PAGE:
Global Studies, International Studies
Courses of Study
GS111f Human Rights in Global Perspective Offered by the Oak Institute for Human Rights at Colby, an examination of digital story-telling to illuminate human rights issues in China. Co-instructed by Chinese filmmaker and 2017 Oak Fellow, Jinyan Zeng, and Professor Gail Carlson. We will explore many topics, including the roles of citizens and technology in ChinaŁs party-state; feminist, intellectual and labor activism; and the use of film to foster greater awareness of human rights violations. Students will also consider critically their own responsibility to engage in human rights activism and will create their own digital stories. May be taken for credit a total of four times. Nongraded. Prerequisite: Sophomore or higher standing. One credit hour. Carlson, Zeng
GS198s War and Human Rights: A Reading Group Bloody conflicts around the world — from Syria to South Sudan — come with human rights consequences and thorny questions that warrant closer examination. This group will tackle a different reading of up to 150 pages each week and discuss it with the help of a faculty facilitator. We hope to learn more about the human rights implications of war, and analyze some of the related questions about political causes and social or legal consequences. We also hope to create an informed community that will be prepared for the arrival in fall 2018 of our next Oak Fellow to work on the theme of War and Human Rights. One credit hour. Carlson, El-Shaarawi, Hatch, Rodman, Scheck
[GS211] Human Rights and Social Justice in Global Perspective Human rights have become one of the primary frameworks for understanding justice and injustice globally. Drawing especially on anthropology, with its longstanding commitment to exploring the diversity of human experience, we first examine critically the contradictory consequences of this new human rights universalism. Moving beyond simplistic arguments of relativism and anti-relativism, we scrutinize human rights claims in the face of concrete contexts of cultural difference and inequality. Central to this course will be student participation in the selection of a front-line artist-activist as next year's Oak Human Rights Fellow on the theme "Film/Photography and Human Rights" Prerequisite: Anthropology 112. Three credit hours. W2.
GS214s Economic Policy and Performance in Contemporary Latin America Listed as Economics 214. Four credit hours. I. Franko
[GS224] Multimedia Storytelling in a Transnational World This humanities lab teaches audio and video recording methods, research practice, documentary filmmaking ethics, and multimedia and interactive storytelling conventions and platforms. Special emphasis is placed on learning to understand and collaborate across a variety of socioeconomic and cultural differences. Students will produce audio, video, and text contributions to an online interactive documentary that tells stories of the state's varied immigrant communities. Requires significant travel and student initiative. Part of the two-course cluster, Integrated Studies 224, "Global Maine." Four credit hours.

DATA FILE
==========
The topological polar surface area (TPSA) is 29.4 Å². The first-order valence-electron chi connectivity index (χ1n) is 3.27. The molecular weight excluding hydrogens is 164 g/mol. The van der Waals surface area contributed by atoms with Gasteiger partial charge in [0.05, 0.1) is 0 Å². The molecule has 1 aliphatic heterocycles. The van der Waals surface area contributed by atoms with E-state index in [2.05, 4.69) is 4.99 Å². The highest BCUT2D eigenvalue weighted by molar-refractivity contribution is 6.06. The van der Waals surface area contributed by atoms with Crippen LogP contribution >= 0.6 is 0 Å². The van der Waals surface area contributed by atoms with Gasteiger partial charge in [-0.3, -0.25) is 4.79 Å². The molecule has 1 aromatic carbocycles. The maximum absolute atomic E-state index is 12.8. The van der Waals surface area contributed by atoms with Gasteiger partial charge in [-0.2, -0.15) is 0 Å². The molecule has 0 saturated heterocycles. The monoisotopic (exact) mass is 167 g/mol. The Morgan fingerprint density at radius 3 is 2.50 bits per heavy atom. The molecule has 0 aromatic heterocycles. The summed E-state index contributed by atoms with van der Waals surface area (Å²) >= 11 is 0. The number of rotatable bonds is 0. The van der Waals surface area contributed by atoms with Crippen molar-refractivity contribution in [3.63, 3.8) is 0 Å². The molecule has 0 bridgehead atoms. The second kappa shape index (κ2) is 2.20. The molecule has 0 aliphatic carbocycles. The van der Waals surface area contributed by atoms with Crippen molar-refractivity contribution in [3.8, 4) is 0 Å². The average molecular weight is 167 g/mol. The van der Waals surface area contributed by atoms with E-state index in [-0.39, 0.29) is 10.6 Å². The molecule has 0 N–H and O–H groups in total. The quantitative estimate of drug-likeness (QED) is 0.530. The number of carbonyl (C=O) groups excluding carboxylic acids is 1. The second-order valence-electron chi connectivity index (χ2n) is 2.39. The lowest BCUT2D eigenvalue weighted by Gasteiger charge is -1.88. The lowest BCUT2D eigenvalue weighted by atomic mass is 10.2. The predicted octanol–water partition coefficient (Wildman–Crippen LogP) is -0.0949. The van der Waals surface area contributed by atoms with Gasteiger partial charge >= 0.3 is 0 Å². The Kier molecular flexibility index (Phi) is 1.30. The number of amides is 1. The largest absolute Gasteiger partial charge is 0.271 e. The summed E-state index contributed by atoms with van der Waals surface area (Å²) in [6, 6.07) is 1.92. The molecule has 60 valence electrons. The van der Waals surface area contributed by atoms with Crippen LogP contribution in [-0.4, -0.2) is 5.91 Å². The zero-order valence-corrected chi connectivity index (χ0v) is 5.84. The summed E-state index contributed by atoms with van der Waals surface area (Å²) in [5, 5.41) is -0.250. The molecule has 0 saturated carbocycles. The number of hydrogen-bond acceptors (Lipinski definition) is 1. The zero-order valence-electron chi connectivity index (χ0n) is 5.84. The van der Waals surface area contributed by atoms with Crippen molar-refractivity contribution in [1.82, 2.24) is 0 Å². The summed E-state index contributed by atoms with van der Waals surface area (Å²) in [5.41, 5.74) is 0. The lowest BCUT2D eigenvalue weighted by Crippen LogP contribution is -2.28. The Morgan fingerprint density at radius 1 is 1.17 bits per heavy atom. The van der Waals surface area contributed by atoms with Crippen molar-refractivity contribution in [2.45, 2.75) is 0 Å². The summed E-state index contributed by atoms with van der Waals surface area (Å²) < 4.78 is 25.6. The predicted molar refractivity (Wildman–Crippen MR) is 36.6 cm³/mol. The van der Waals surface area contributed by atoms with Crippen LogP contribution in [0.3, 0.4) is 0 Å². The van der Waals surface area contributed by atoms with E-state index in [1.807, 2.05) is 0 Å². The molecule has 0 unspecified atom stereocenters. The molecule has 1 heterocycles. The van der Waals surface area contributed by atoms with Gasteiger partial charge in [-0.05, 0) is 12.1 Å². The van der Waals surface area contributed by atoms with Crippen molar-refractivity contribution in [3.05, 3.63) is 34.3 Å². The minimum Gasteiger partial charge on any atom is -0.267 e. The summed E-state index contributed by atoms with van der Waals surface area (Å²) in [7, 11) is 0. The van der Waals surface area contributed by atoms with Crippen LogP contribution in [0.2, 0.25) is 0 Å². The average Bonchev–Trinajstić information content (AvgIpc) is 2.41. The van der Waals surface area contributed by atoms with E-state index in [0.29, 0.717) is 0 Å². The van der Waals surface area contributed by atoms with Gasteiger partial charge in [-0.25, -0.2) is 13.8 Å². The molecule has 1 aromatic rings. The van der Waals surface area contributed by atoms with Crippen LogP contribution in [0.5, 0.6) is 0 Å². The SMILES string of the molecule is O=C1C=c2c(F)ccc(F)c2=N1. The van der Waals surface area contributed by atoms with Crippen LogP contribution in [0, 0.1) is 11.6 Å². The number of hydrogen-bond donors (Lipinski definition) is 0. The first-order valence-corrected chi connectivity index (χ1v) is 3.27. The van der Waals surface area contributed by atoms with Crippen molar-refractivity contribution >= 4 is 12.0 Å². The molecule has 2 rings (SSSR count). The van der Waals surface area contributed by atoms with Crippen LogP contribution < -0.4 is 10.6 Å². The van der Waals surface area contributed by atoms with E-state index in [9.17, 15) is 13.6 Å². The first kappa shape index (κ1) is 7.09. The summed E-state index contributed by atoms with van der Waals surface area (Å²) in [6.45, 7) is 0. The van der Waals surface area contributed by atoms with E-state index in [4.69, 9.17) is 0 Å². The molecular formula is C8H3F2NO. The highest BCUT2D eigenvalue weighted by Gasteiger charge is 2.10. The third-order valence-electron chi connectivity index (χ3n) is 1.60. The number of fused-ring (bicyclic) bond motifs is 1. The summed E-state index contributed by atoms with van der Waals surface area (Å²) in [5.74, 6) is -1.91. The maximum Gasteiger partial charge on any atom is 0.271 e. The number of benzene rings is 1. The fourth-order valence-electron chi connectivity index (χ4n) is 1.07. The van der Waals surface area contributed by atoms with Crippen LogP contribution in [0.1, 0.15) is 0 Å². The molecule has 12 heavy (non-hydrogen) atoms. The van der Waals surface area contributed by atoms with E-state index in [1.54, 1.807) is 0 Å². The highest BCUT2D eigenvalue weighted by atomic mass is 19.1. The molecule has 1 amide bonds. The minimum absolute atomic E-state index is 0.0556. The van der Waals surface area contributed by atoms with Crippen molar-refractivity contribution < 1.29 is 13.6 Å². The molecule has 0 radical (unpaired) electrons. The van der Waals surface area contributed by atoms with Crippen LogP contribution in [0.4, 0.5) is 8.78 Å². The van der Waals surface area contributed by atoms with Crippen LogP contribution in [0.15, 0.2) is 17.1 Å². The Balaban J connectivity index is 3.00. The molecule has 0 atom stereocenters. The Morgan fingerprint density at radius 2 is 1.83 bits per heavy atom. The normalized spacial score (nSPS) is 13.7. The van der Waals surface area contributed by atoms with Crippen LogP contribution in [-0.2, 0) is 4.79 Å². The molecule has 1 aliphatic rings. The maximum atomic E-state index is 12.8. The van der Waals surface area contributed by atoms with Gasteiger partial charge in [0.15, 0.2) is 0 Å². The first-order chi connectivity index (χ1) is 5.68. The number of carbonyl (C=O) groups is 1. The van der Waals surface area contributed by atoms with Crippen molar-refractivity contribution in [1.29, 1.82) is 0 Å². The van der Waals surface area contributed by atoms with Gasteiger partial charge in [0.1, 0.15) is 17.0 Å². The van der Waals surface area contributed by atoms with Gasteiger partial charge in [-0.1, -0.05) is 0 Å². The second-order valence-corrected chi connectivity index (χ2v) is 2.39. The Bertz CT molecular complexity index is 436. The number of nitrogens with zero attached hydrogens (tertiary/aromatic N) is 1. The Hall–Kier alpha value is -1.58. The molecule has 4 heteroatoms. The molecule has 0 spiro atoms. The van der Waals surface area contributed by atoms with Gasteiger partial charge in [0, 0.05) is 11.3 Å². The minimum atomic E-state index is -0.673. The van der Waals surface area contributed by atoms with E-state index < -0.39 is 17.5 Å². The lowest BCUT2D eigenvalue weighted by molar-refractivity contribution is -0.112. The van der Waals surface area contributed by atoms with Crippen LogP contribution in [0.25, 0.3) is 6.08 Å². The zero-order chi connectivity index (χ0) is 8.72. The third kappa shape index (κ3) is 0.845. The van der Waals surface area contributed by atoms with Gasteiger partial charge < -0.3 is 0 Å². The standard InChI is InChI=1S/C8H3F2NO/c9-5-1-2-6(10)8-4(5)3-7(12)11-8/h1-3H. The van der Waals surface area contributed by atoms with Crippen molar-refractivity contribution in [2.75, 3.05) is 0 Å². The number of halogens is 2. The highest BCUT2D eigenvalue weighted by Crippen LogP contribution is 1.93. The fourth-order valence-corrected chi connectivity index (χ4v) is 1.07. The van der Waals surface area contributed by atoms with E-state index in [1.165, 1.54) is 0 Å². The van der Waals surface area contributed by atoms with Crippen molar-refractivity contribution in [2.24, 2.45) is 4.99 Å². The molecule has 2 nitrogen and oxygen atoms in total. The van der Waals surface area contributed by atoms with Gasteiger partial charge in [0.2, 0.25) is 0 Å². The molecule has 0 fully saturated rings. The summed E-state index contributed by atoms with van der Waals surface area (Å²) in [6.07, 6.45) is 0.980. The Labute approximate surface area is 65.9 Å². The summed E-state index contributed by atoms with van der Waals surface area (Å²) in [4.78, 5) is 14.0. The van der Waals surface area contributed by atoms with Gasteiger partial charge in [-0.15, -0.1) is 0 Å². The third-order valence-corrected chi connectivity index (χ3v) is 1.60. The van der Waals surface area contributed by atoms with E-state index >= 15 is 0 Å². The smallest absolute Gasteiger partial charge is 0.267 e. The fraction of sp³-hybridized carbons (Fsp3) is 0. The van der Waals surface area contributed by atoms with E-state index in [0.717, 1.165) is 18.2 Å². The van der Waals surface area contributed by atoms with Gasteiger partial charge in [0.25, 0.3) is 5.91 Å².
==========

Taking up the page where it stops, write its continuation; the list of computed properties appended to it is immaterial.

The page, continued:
[GS245] Memory and Politics This writing-intensive course invites students to consider how governments and other actors frame the past, for what purposes, and with what effects. The focus is on post-1945 Europe, however students are welcome to examine non-European cases in their own work. Through a variety of writing exercises, students will engage with discipline- and culture-specific debates about whether and how a society should address its past, particularly after periods of violence and authoritarian or totalitarian rule. Four credit hours. S, W2.
GS251f Global Displacement: Understanding Refugees and Refugee Policy When people are forced to flee their homes because of persecution, what happens to them? What should happen? In our transnational world, cross-border conflict and displacement challenge our ideas about governance, identity, and justice. This course provides a framework to understand displacement in global perspective. We will trace the evolution of international refugee law and policy dealing with this growing population and consider the implications of displacement for individuals, communities, and states. Through case studies, we will also grapple with the social, cultural, political, and ethical challenges posed by refugee aid. Previously listed as Global Studies 297 (Fall 2016). Prerequisite: Anthropology 112. Four credit hours. S, I. El-Shaarawi
GS252s Language in Culture and Society Listed as Anthropology 252. Four credit hours. Halvorson
GS253f Goods, Gifts, and Globalizing Consumers Listed as Anthropology 253. Four credit hours. W2. Halvorson
GS255f Global Health: Critical Perspectives on Health, Care, and Policy This writing-intensive course introduces students to central global issues of disease and disability and the interventions that aim to address them. We will discuss the central actors, institutions, and practices that make up the global health landscape. Using an interdisciplinary perspective, we will analyze the value systems and modes of knowledge production that underlie global health research, policy, and practice. Students will engage critically and creatively with topics such as the global burden of disease; the social determinants of health; health, development and human rights; post-disaster health; and global health policy and practice. Prerequisite: Anthropology 112. Four credit hours. S, W2. El-Shaarawi
[GS273] Economics of Globalization Listed as Economics 273. Prerequisite: Economics 133 and 134. Four credit hours. W2.